GOVERNORS' HANDBOOK, The Advisory Centre for Education, Pounds 9 inc p and p from 1B Aberdeen Studios, 22 Highbury Grove, London N5 2DQ. GOVERNORS' HANDBOOK, Socialist Educational Association, Pounds 6 inc p and p from 110 Humberstone Road, London E13 9NJ.
Lindy Hardcastle on the long and the short of governors' guides.
The Advisory Centre for Education handbook describes itself as a comprehensive guide to the duties and responsibilities of school governors and it provides an extraordinarily detailed summary of current legislation and good practice in fewer than a hundred pages.
It is compiled from separate ACE information sheets, and the difference in style and approach between chapters reflects the varying authorship and subject matter. The chapter on bullying, for example, is a discussion of the causes of bullying and practical suggestions for countering it, whereas the chapter on school government bristles with references to legislation.
The very thoroughness and density of information in this book make it unsuitable for reading at a sitting, especially by a new governor. Reading lists at the end of each section recommending up to 23 publications would daunt the most intrepid volunteer. The final paper - a glossary of educational terms - might be the best place for the absolute beginner to start.
But this book should be invaluable to governors and clerks as a work of reference. It is clearly set out with plenty of sub-headings and an excellent index. Each of the sections would form an excellent briefing paper to be read in advance of policy-making or review, or as the basis for a workshop discussion.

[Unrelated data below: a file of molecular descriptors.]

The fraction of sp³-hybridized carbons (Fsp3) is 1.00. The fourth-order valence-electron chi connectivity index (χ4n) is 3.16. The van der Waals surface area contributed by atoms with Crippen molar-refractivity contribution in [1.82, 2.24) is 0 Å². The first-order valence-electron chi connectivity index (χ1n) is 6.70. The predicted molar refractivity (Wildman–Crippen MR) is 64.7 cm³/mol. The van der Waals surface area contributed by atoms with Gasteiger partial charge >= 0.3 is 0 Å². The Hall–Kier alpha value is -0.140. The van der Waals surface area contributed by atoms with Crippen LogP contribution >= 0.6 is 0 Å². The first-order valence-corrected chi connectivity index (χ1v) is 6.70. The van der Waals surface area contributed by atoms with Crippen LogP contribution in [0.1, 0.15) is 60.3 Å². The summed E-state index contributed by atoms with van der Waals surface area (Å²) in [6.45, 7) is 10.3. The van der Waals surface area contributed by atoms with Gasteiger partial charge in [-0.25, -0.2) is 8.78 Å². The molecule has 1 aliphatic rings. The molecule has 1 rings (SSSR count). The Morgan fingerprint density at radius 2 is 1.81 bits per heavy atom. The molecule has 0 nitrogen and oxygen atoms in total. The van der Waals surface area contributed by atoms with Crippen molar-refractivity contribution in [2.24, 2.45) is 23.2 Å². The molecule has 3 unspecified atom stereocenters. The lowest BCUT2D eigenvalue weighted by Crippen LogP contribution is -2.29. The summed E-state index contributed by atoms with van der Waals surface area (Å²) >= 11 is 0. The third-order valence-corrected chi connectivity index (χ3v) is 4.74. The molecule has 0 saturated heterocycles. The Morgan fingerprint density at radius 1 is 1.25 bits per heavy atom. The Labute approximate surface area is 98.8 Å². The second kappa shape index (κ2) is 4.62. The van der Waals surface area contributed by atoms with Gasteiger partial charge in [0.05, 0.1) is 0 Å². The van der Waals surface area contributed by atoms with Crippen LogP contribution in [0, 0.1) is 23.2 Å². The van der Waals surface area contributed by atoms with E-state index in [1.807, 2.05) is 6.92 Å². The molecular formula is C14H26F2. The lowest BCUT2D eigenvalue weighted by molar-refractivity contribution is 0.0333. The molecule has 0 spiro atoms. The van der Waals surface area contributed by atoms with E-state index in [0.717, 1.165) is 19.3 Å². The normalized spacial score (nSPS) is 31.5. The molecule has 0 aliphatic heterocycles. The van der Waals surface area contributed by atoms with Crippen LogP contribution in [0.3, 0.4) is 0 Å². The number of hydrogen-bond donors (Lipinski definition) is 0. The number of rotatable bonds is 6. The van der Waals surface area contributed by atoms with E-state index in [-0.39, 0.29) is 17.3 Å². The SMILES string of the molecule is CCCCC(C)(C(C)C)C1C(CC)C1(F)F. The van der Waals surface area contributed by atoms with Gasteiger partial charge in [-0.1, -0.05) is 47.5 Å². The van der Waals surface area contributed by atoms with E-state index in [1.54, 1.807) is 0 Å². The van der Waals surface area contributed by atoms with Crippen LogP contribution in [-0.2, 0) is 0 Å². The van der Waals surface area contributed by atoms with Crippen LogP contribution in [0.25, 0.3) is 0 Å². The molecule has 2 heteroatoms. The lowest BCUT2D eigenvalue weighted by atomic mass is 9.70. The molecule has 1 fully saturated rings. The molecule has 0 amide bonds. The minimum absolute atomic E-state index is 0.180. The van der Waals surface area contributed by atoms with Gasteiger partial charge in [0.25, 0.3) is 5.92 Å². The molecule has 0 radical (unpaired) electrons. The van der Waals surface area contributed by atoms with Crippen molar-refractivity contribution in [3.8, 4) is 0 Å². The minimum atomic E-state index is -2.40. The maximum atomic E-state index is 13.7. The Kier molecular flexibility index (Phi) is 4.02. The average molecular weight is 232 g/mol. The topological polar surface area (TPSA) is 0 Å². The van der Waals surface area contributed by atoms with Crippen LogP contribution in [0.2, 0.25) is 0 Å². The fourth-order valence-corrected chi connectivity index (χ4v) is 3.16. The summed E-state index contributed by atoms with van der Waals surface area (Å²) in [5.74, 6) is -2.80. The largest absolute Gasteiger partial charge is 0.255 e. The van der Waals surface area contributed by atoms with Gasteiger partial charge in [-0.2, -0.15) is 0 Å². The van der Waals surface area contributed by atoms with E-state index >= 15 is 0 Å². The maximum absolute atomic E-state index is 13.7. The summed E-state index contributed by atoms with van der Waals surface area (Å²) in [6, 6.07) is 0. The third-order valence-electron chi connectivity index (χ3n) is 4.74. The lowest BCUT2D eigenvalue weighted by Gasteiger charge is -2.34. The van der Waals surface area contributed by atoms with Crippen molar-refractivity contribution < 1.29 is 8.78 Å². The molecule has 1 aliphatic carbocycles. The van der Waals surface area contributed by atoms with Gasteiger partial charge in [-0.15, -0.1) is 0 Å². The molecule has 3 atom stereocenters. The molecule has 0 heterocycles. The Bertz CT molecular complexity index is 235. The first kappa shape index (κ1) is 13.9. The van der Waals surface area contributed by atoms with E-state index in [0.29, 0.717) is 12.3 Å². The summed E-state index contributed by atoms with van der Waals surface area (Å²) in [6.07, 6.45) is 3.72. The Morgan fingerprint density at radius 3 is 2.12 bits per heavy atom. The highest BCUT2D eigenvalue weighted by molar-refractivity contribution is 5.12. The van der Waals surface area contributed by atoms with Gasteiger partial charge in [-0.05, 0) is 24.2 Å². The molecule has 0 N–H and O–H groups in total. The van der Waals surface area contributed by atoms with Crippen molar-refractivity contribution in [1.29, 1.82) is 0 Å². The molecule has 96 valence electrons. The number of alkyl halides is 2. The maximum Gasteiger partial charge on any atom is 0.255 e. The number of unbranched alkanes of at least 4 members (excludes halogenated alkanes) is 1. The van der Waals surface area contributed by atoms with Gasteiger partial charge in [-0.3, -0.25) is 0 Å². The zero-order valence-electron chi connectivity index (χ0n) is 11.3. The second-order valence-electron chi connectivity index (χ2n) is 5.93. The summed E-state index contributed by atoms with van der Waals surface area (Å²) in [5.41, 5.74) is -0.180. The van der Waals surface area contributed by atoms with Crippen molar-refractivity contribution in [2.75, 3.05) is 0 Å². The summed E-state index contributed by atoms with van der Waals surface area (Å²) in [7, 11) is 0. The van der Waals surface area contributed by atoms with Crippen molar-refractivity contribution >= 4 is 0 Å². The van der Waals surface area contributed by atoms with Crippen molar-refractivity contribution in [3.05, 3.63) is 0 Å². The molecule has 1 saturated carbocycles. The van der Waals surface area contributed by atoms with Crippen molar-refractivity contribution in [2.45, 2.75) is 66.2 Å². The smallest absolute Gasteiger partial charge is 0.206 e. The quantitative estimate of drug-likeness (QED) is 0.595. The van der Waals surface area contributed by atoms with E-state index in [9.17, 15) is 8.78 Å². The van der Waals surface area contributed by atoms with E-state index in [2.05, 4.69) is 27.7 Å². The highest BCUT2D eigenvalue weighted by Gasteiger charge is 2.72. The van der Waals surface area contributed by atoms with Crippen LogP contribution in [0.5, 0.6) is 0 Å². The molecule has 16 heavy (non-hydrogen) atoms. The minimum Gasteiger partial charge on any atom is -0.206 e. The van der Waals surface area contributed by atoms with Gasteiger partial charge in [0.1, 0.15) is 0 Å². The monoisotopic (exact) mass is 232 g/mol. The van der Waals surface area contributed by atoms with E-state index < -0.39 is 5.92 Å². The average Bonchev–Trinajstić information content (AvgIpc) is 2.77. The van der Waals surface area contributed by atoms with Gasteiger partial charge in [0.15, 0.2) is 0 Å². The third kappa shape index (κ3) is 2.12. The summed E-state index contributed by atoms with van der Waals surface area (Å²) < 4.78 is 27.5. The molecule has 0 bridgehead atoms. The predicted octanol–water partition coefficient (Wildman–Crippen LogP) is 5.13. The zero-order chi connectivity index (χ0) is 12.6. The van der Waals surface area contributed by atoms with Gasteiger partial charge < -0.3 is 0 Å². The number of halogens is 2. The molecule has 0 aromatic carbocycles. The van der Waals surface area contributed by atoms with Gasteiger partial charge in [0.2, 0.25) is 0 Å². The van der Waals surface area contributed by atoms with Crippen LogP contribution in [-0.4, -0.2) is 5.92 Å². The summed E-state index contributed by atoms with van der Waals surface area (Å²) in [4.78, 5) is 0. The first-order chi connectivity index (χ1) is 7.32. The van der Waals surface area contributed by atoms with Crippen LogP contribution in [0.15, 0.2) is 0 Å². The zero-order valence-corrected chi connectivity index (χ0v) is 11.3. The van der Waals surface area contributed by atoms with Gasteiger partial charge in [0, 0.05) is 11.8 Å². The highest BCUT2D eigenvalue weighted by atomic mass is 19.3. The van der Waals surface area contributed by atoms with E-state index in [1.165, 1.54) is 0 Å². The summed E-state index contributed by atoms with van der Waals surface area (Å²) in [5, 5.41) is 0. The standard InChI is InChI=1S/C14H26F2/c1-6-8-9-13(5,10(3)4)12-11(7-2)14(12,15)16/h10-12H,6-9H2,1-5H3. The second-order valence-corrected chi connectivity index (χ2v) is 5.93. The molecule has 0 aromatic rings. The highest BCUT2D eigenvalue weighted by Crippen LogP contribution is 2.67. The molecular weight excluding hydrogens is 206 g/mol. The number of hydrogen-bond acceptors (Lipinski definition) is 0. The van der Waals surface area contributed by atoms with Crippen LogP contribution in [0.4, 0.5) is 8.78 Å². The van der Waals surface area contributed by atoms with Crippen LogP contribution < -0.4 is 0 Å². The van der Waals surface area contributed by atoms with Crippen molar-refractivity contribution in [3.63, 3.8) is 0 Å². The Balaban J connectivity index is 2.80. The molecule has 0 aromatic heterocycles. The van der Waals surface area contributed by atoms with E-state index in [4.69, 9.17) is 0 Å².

The Socialist Educational Association governors' handbook is much more limited in scope, restricting itself to the appointment of governors, conduct of meetings, local management, special needs and - in a brief but challenging paper - equal opportunities. The tone is different, as the SEA seeks to explore not only how governing bodies currently function, but how they should change and develop.
Many of its suggestions seem curiously narrow and restrictive, limiting the involvement of the governors in the life of the school and educational debate, and resurrecting the barriers many of us have been working to break down.
We are instructed that meetings should last no longer than two hours, discussion of the head's report (four sides of A4 maximum) should be restricted to 10 minutes, proposals on policies and responses to consultation papers should be written by the head and circulated for approval before the meeting, and sub-committees should be avoided at all costs. Governors are warned against the pitfalls of internal promotions, of becoming too involved in the administration of the school and too quick to spring to its defence.
Local authority governors, we are told, are not in office "merely" to support the school, but to represent the views of their party and the LEA that appointed them. Regular nominees' briefings should be held by the political parties, at which, we are helpfully reminded, light refreshments should be provided.
The SEA guide is sufficiently up-to-date to cover the development of the National Governors' Council and related county associations, but asserts that schools' representatives should not be council employees - especially teachers - without distinguishing between teacher governors and governors who also happen to be teachers. As a Labour party-nominated LEA governor, I found this guide limiting and divisive in its view of my role.
Lindy Hardcastle is a governor in the Midlands.